A Slow Step into Spring
Transitory in essence, Spring is a season we’ve come to appreciate for its surprises. As we take a step into sunnier days (while managing to sidestep those April showers!) we’re fortunate to be situated on the border of two popular New York neighborhoods: Soho and the Lower East Side - both of which provide us with inspiration at every corner. With an enduring love for our neighborhood, this edit features a few of our favorite local spots that align with, and nurture, our proclivity for slow living:
210 Forsyth St, New York, NY 10002
Jane Maccolla is the founder of HORTŪS - better known as the premiere natural and green beauty studio in the popular Lower East Side neighborhood. A hole-in-the-wall gem, the intimate space includes an exposed-brick interior with shelves of polish and nail-care goods along with a gorgeous plant-laden entryway. We spoke with Jane about life in the neighborhood and slow beauty.
The goal has always been for HORTŪS to provide guests with a beautiful experience focusing on organic and non toxic products and services that are not only good for us but also kinder to the planet. It was also important to create a space that could transport guests to a warm, lushly green and calm place. The opposite of what is found just outside our door. A lot of concrete and noise. Locals and tourists who come to us are very informed and aware, looking beyond the status quo. They do their research. For this reason, we have become a destination not only for locals but also visitors from all over the country and abroad. Beauty services that are provided mindfully and thoughtfully can be so healing and transforming, it's an opportunity to reset ourselves.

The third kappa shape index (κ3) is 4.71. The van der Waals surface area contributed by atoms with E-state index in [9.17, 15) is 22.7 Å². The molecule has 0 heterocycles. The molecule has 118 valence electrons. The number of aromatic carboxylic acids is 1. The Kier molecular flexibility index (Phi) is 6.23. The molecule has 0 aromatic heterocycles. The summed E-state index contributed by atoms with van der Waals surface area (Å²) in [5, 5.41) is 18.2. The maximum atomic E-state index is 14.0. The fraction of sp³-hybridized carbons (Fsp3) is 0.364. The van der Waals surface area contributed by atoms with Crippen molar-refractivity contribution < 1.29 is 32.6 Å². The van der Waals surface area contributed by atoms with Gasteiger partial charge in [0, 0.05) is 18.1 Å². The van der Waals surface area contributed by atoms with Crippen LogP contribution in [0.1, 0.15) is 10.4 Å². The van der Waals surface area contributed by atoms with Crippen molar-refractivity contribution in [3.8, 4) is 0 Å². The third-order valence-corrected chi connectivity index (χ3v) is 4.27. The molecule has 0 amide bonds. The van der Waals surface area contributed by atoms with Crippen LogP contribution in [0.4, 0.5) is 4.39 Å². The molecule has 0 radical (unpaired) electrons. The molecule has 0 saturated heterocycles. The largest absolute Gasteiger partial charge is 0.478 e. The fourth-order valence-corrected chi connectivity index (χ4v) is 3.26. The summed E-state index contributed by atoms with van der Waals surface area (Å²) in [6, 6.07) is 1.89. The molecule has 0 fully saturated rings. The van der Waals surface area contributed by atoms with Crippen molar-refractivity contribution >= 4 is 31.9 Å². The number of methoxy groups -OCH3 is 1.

ON SLOW LIVING
Slow living for me is about unplugging and taking time for myself. It's about enjoying the experience and being present, actually savoring the process from beginning to end. It's not so much about heavy and mindless consumption but finding quality in all things that touch my life. From skin care, beauty services to fashion, they all need to be meaningful. It's a minimalist approach but that doesn't mean less. It's actually the opposite. It's about simplicity, stripping away what is unnecessary and finding and keeping what matters. It's all in the beautiful details, content and the integrity behind the intent.
The Lower East Side is a great mix of longtime locals, small businesses that include unique shops, restaurants, bars and amazing art galleries and museums. There’s still a bit of that downtown, New York City grit but mixed with great culture and polish. And the local history here runs deep and we have neighbors and locals sharing some incredible stories. There's amazing soul in this neighborhood. It’s definitely an area where there’s still a strong appreciation for creativity, diversity and individual uniqueness which is always inspiring.
265 Canal St, New York, NY 10013